We haven’t got a clue where you find the time to write but the new Nick Stone novel is a fact. What can we expect from Detonator?

Andy: This is Nick Stone at his most exposed, with everything that matters to him at risk. Racing across the Swiss alps and down to southern Italy, Nick is against the clock to save everything he holds dear. It hasn’t got the ending you might expect, just to warn you.

Consider us warned! (and scared??)

Shaking that off for a now….we’ve selected 5 questions from your fans. They’re all very excited getting a dedicated copy of Detonator. On behalf of them, thank you! And we’re hoping they’ll let you know what they think of Nicks latest adventure.

1. Question by Richard Joyce
If you had one decision you could go back and change, what would it be?

Andy: I wouldn’t change a thing, there’s no guarantee anything would be better or worse. The fact is that everything is a punt, why would I change anything, I am doing something different and new. Life is full of lumps of shit, it’s just a question of how much you have to eat on the way.

2. Question by Simon Bunkall
What is your list of the top 5 best E&E items anyone could find in their own home?

Andy:
1) KITCHEN KNIFE – The bigger and sharper the better, for defence and food, and making shelter.
2) BIN LINERS – To use for shelter and for gathering water.
3) 2 LITRE MILK CONTAINERS – For storing and sterilizing water.
4) A WASHING LINE – Erecting shelters and constructing animal traps.
5) A PILLOW – We all need a good night’s sleep!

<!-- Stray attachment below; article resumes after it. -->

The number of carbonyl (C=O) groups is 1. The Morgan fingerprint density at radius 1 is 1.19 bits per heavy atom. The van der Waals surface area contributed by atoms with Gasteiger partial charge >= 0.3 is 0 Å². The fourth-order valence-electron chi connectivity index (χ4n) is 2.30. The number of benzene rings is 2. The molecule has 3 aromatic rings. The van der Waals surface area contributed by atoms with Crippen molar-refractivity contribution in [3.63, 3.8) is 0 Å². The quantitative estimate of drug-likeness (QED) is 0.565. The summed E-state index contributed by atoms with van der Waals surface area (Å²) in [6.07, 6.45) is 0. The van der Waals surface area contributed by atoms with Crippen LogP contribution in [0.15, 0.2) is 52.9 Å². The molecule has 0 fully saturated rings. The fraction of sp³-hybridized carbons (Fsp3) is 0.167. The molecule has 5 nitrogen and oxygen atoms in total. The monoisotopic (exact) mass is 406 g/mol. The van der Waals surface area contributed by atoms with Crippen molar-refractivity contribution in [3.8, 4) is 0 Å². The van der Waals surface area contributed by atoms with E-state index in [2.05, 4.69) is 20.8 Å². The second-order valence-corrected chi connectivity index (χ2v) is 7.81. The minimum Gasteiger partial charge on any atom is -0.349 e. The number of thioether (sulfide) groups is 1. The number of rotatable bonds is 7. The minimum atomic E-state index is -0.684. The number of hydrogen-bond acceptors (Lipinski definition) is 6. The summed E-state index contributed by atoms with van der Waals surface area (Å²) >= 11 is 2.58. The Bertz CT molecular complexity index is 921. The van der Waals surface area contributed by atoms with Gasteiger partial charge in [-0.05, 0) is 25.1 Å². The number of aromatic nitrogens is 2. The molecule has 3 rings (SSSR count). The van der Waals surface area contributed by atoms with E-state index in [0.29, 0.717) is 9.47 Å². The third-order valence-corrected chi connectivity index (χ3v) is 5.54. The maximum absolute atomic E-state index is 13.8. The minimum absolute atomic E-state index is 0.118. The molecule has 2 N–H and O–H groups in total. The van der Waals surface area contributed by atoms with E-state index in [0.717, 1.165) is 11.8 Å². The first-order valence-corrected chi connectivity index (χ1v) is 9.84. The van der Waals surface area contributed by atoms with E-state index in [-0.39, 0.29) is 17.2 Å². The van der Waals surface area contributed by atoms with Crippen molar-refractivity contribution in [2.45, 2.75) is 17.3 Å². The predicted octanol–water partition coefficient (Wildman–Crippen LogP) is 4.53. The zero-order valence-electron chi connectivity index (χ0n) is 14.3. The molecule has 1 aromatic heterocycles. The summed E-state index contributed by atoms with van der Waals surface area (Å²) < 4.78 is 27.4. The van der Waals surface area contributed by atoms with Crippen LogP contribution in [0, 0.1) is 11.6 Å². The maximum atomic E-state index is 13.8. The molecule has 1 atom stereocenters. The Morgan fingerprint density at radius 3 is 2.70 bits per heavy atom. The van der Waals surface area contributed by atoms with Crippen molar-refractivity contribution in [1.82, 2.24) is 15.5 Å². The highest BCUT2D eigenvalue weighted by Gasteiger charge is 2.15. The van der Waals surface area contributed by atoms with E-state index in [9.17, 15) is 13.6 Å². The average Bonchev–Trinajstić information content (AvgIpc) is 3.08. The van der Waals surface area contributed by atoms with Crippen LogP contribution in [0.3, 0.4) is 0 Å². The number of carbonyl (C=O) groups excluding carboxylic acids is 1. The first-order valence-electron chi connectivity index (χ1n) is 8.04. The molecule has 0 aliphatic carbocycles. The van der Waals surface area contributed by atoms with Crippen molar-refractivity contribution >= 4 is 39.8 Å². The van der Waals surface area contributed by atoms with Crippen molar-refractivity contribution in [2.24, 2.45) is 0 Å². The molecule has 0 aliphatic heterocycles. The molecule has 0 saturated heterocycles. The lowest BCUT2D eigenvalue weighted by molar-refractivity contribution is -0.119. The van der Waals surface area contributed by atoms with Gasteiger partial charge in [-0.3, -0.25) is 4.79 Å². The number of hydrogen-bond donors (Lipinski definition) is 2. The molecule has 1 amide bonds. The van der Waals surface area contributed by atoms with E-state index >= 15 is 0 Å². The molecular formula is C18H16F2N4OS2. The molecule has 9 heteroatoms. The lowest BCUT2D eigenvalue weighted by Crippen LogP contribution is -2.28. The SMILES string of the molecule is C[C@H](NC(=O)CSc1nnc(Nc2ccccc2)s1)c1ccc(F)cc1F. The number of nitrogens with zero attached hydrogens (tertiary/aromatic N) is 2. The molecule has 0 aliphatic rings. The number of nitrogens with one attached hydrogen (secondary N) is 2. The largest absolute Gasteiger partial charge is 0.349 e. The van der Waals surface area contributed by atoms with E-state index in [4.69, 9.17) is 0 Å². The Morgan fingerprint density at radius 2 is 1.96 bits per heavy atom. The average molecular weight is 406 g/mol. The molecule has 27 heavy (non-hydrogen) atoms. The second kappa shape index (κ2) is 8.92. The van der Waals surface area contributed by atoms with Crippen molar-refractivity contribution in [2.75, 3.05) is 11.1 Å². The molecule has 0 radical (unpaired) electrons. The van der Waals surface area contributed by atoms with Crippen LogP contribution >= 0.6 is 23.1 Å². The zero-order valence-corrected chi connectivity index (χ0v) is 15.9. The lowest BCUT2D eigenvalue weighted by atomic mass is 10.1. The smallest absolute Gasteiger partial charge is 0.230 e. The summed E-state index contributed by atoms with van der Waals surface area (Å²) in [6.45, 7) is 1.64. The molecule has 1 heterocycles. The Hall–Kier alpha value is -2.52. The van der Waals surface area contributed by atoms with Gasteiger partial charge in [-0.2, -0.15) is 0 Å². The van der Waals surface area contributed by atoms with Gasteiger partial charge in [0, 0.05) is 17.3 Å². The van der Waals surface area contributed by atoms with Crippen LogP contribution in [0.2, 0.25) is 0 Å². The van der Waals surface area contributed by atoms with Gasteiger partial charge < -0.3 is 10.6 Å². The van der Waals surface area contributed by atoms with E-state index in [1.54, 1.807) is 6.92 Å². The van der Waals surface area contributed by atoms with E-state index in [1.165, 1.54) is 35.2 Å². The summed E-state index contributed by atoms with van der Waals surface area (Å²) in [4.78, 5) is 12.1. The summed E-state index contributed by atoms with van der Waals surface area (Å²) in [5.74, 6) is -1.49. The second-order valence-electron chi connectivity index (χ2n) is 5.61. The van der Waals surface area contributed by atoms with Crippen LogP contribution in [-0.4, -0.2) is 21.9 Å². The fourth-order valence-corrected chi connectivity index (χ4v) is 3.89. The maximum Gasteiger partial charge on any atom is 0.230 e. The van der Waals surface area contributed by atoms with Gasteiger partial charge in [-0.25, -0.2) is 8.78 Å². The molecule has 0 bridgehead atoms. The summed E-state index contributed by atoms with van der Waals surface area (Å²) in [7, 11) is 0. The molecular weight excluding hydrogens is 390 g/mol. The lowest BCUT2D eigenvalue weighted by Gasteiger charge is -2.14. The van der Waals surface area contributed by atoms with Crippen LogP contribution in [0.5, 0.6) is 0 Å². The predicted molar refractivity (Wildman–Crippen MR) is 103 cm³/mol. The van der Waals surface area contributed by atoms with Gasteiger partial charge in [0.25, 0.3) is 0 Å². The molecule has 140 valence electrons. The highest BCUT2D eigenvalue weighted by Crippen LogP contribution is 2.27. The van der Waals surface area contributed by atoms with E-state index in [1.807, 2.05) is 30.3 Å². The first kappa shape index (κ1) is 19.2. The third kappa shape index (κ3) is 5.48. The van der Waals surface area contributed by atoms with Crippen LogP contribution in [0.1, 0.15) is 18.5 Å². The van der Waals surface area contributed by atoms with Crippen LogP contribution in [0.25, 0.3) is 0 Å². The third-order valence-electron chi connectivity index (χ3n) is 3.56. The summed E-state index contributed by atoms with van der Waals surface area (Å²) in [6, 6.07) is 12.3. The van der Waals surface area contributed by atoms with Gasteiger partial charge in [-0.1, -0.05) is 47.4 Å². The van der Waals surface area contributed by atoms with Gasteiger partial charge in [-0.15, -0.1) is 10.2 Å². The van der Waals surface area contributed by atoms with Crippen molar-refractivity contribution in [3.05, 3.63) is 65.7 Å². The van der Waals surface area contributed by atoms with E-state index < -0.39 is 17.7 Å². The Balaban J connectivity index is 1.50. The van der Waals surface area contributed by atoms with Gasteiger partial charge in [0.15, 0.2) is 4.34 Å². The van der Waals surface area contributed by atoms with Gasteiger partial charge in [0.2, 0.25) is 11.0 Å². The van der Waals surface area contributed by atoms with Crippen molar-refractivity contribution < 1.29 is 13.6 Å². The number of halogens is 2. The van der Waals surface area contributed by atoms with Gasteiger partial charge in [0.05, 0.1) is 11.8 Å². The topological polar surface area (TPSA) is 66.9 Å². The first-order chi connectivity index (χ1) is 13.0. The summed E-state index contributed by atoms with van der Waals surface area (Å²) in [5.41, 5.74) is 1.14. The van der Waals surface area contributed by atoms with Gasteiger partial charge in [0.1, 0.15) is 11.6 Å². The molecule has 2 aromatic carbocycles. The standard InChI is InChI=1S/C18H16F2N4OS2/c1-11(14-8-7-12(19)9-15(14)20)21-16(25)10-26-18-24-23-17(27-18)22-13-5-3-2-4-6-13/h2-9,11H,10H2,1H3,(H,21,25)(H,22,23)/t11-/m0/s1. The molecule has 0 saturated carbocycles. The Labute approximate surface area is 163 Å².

3. Question by Matthew Rose
Just returned from a backpacking trip in Europe and after riding the regional trains in Italy near Naples it was the most uncomfortable and frightened I’ve been as an adult. My girlfriend and I were confronted numerous times but luckily escaped without any harm. Which area in the World would you be frightened and uneasy to go for fear of being mugged as a tourist?

Andy: It would have to be Colombia purely because you’ve got a society of haves and a society of have nots, and not much in between. It’s also a culture that is naturally violent anyway, and there’s no constructs to dissuade people from doing it. It’s just what goes on.

4. Question by Rick Payne
Having given a very good account of the Op in Gib as an opener to Remote Control are you likely to write a book specifically based upon your various roles in the fight against the IRA once the 30 years are up?

Andy: That’s a good question. The Ireland interest fluctuates hugely. People think it’s far too early to talk about it, or that it’s far too complicated because of all the different factions involved. I did write about the Ireland stuff in Immediate Action, my autobiography. There, got a plug in!
There is film interest in the Gibraltar incident, as I’ve also done a Quick Read, to come out next spring, about it.

5. Question by Kevin Southwell
Having experienced what you have, and could have your time again, would you go for selection again? I also thank you for your time and I wish you a Merry Christmas next month.

Andy: Yes without a doubt. It did two things for me, it kept my army career going (I would have got out if I had failed selection) but more importantly it gave me even more education. The Regiment even sent me to Bristol University for a while.

Thanks as always Andy, we’ll be looking forward to read more about your South Pole adventure and come back safe!
Detonator (Nick Stone 17) is available in hardback and e-book here.

If you would like to support Andy’s South Pole trek to help fight illiteracy take a look here or visit The Reading Agency website to find out more about what they do and to read their latest news.

2015 Andy McNab Reading Journey appeal